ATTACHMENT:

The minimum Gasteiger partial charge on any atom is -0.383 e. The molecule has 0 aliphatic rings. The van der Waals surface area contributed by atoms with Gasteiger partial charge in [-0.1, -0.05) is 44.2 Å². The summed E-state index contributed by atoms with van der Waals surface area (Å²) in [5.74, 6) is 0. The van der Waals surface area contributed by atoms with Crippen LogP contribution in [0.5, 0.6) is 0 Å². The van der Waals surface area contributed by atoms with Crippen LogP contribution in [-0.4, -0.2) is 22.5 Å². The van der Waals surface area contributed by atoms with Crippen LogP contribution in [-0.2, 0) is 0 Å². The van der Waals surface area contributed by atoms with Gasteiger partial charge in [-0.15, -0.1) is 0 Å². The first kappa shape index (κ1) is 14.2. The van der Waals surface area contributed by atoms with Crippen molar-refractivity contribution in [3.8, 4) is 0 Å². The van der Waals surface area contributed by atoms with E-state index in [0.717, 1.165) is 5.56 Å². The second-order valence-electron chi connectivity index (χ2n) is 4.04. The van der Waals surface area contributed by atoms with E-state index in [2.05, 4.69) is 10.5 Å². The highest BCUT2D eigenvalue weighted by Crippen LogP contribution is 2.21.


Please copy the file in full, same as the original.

The minimum Gasteiger partial charge on any atom is -0.383 e. The molecule has 0 aliphatic rings. The van der Waals surface area contributed by atoms with Gasteiger partial charge in [-0.1, -0.05) is 44.2 Å². The summed E-state index contributed by atoms with van der Waals surface area (Å²) in [5.74, 6) is 0. The van der Waals surface area contributed by atoms with Crippen LogP contribution in [0.5, 0.6) is 0 Å². The van der Waals surface area contributed by atoms with Crippen LogP contribution in [-0.4, -0.2) is 22.5 Å². The van der Waals surface area contributed by atoms with Crippen LogP contribution in [-0.2, 0) is 0 Å². The van der Waals surface area contributed by atoms with Gasteiger partial charge in [-0.15, -0.1) is 0 Å². The first kappa shape index (κ1) is 14.2. The van der Waals surface area contributed by atoms with Crippen molar-refractivity contribution in [3.8, 4) is 0 Å². The van der Waals surface area contributed by atoms with E-state index in [0.717, 1.165) is 5.56 Å². The second-order valence-electron chi connectivity index (χ2n) is 4.04. The van der Waals surface area contributed by atoms with E-state index in [2.05, 4.69) is 10.5 Å². The highest BCUT2D eigenvalue weighted by Crippen LogP contribution is 2.21.